My friend and colleague, Monick Halm, and I have learned over the years a terrific set of tips and strategies that will help you do just that.

They’re part of our December 7th teleclass on “How to Make Your Holiday Merry, not Scary: Stress-reducing, Sanity-saving Tips that Work Year-Round.”

You’ll be familiar with some of the tips on our list, but some of them will be new to you. (Sorry, not one of them recommends decking relatives instead of halls.)

And by the time we’re done, you’ll have a checklist of tips that have worked for us and many others. And best of all you
will now be able to enjoy your holidays in ways you never thought were possible.

Register at

P.S. If you can’t attend on December 7th at 5:30 PM PST, go ahead and register anyway because we’ll send you the link to the replay.

What are You Thankful For?

Hey, here’s what I’m thankful for in my business in 2010.

Hey, here’s what I’m thankful for in my business in 2010.

We can so easily slip into longing for what we don’t have, neglecting to notice the riches we enjoy. I hear people around me complaining about the smallest things while partaking of luscious meals, traveling freely to places they want to go and passing displays of Nature’s magnificence everyday.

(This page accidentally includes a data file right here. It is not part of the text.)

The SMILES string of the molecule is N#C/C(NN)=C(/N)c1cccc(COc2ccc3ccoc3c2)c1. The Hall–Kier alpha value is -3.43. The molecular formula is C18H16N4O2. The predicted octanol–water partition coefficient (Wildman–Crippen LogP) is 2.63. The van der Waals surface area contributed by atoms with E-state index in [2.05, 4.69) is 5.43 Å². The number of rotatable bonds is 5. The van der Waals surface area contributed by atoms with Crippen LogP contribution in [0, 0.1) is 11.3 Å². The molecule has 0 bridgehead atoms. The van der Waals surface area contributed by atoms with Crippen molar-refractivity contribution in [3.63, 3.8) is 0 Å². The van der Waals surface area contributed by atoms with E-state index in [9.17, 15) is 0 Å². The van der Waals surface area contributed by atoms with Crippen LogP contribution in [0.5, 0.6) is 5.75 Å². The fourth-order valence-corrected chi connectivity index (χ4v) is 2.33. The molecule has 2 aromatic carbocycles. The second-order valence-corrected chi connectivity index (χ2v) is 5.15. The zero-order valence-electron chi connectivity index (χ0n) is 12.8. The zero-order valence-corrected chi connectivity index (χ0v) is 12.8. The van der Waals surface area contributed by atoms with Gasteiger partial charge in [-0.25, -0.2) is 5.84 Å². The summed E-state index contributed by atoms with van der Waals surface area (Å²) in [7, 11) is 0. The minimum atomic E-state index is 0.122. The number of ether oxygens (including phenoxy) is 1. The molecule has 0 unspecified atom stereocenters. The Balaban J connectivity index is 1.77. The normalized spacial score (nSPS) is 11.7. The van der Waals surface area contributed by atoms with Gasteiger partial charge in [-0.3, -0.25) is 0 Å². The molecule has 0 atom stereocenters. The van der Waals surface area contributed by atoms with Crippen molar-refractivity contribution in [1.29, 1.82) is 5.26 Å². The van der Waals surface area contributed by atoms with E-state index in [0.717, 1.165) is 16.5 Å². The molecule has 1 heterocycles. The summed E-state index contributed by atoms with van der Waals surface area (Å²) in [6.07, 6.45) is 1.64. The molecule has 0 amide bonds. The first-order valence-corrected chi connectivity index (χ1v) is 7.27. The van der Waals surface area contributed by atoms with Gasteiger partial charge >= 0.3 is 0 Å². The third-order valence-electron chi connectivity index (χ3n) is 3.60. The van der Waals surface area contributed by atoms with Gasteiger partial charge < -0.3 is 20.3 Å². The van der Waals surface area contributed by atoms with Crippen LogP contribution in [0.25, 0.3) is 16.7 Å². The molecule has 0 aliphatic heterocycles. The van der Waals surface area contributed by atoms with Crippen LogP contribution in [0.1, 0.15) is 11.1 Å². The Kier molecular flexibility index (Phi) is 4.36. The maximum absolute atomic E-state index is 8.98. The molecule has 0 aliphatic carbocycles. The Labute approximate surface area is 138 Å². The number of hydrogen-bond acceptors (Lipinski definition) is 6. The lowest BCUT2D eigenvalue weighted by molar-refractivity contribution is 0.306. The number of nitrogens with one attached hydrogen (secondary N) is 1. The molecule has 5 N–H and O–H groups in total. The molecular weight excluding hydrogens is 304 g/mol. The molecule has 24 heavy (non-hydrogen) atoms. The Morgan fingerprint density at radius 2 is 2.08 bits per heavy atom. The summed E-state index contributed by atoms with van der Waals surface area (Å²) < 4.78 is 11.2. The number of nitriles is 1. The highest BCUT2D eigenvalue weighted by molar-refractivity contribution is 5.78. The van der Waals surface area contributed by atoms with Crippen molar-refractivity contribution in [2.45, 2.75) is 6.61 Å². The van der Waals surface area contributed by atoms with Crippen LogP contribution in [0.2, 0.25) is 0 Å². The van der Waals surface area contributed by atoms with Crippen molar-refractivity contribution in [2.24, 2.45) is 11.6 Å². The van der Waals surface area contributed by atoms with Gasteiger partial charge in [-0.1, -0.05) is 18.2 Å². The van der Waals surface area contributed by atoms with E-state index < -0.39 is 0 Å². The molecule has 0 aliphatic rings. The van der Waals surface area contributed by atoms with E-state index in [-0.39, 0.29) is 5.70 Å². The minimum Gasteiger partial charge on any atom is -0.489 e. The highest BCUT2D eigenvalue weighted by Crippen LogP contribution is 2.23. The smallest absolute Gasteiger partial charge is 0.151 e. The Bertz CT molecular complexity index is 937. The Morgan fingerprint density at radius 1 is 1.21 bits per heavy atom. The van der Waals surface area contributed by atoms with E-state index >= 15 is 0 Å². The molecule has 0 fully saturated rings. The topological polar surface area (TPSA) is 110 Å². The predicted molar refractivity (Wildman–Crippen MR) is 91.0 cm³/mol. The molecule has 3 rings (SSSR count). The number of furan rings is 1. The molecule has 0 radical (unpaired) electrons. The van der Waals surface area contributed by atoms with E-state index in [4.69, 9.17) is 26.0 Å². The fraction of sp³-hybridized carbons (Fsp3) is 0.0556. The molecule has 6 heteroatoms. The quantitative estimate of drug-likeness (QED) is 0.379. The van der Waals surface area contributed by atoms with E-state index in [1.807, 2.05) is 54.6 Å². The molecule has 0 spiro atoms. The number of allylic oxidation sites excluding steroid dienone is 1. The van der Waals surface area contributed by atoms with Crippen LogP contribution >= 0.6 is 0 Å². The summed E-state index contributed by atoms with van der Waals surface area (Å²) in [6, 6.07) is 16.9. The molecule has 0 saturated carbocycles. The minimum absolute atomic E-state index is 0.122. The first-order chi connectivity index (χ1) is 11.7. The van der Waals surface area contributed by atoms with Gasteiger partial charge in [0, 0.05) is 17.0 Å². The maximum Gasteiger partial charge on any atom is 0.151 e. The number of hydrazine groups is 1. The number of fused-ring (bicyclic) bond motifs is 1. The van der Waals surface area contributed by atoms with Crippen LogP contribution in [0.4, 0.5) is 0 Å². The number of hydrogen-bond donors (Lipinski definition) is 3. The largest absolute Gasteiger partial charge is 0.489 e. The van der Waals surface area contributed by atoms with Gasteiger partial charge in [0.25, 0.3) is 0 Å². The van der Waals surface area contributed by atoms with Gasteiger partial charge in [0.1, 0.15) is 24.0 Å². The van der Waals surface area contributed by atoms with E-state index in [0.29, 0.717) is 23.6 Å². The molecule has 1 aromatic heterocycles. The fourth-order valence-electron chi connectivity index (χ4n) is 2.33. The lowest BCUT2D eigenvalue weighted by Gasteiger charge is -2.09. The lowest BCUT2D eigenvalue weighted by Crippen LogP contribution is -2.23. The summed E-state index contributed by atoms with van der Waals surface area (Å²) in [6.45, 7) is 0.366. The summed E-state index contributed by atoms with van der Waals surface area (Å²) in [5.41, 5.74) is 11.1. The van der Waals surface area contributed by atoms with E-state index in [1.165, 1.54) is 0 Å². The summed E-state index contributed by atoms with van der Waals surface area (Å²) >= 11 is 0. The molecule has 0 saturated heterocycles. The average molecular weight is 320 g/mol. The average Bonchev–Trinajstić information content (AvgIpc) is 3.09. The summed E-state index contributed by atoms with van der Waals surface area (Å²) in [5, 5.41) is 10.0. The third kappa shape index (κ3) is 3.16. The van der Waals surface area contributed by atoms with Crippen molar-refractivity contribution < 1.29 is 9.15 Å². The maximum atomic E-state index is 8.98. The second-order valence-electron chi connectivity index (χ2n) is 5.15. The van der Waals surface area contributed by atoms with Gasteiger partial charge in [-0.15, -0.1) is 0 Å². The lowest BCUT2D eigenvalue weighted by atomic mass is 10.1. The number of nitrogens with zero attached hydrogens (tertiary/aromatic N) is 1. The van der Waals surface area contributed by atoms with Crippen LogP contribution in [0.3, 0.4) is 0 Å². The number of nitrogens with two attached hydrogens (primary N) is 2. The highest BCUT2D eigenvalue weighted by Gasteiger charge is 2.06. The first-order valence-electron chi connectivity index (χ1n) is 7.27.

“I had no shoes and complained, until I met a man who had no feet.”

This Indian quote always pulls me back from taking my blessings for granted.

I made a promise to myself this year to start each day being thankful.

And so each morning when my feet hit the floor I say” Thank you God for this is the day the Lord has made. Let us rejoice and be glad in it.” It’s a slight variation on the scripture, but I don’t think that diminishes its power.

Starting my day in this way helps me keep uppermost in my mind the tremendous number of things around me that I could so easily take for granted.

When Justin Premick of Aweber, set up a social experiment asking his readers to post a photo holding up a sign about what we are thankful for in our businesses, I jumped at it.

We were to take a photo holding up a sign that says “I’m thankful for. . .” and list the things we were most grateful for in our businesses.

I listed health first because it is my physical and mental well-being that allow me the energy, flexibility and stamina to create and conduct my business. I don’t take my health for granted.

Then I listed family and friends next because they create the context from which I run my business.

And finally, I’m thankful for my clients who seek, value and willingly pay for receiving my products and services.